Finally, in being given a chance to read and review this book I was also given the opportunity to give one away to a reader!  I’ve never actually done a giveaway before but am super excited to be able to have this as a giveaway prize!

Anyone can enter and the rules are simple: just leave a comment with your name (or pseudonym), email (only I will see your email – so I can tell you you won!) and one thing that you would look forward most about reading this book.  Or the one thing you wish this book would address if you didn’t see it addressed up there.  If you don’t feel comfortable commenting I’ll accept an email entry as well :)

I’ll close the comments in a week, April 24th, aka Baby Moonhead’s “official” LMP due date, select a winner at random and send you this book!

You can either try to win this book for yourself or for a friend who you know would appreciate it, both are great ideas!

Thanks again for reading and a special thanks to Angelique and Carmen for letting me get a head-start on the blog tour to accommodate for our blessed extenuating circumstances over here!


We had our first Southern California infertility/miscarriage/prayer support group meeting about two weeks ago.  Only a few couples showed up the actual event and so it turned really informal, which was probably good for ‘bonding’?  A few others  emailed/called to say that they were interested but had scheduling conflicts.  We’re planning another one for early March…hopefully we can get a few more people out of the woodwork.  So, if you’re reading this and you’re a lurker, please email me to find out more information!  We’re all super cool and non-threatening, I promise!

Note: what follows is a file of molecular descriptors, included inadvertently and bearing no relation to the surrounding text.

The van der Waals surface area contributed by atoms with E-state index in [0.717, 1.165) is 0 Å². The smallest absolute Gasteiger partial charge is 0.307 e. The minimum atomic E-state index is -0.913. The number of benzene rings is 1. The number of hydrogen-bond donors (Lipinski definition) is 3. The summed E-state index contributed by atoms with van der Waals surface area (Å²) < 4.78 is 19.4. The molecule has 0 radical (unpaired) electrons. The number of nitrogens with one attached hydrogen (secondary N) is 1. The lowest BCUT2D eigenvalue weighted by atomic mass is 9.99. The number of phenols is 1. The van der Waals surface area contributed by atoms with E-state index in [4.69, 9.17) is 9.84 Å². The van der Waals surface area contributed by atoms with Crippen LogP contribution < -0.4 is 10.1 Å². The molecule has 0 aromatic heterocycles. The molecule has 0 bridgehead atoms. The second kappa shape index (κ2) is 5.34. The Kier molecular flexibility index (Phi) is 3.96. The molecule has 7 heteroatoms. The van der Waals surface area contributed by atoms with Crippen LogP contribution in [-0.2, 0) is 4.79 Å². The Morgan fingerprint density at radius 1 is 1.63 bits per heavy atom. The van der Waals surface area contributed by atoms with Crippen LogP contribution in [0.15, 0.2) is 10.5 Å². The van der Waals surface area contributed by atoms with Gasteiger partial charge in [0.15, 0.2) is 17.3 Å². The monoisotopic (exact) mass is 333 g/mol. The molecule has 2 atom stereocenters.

I wonder what my role will be in this group going forward, I do.  I wonder how my larger belly at the next meeting will be perceived but I hope I can just remain humble enough to listen and support others and not be a cause of pain, I don’t know.  I just know that I’m called to this ministry now and to help organize something that badly needs it in this part of the country.  Its painful to hear of women suffering multiple miscarriages and not having any support from their churches…hopefully we can provide some relief and support.

So this and NFP seems where I’m called right now, only we’re doing less on the NFP front.  I hope to schedule an information session in March also at our parish.  We are helping with RCIA but are trying to obeserve and make suggestions instead of going in and just changing their classes.  We are both serving as sponsors for confirmandi, and I THOUGHT we would be ending on Easter, which would be several weeks before our due date, but they changed the weeks this year with the bishop and we’re now supposed to be at the downtown cathedral a few days before our due date!  A little nuts but we have ‘subs’ ready in case the baby comes early.

We’re also serving on a panel for the high school confirmation class “vocations and discernment” talk in a few weeks (although, it was suggested that another couple “with children and experience parenting” serve also since we didn’t know anything about that…have to admit that comment ruffled my feathers a bit, but I’m sure the old man who suggested it didn’t mean any harm).  If any one has any idea about what things to say to high schoolers or any good youtube clips we can show, do share!  I’m a little unfamiliar with this age group but we’re trying…hope the Holy Spirit gives us something intelligent to say!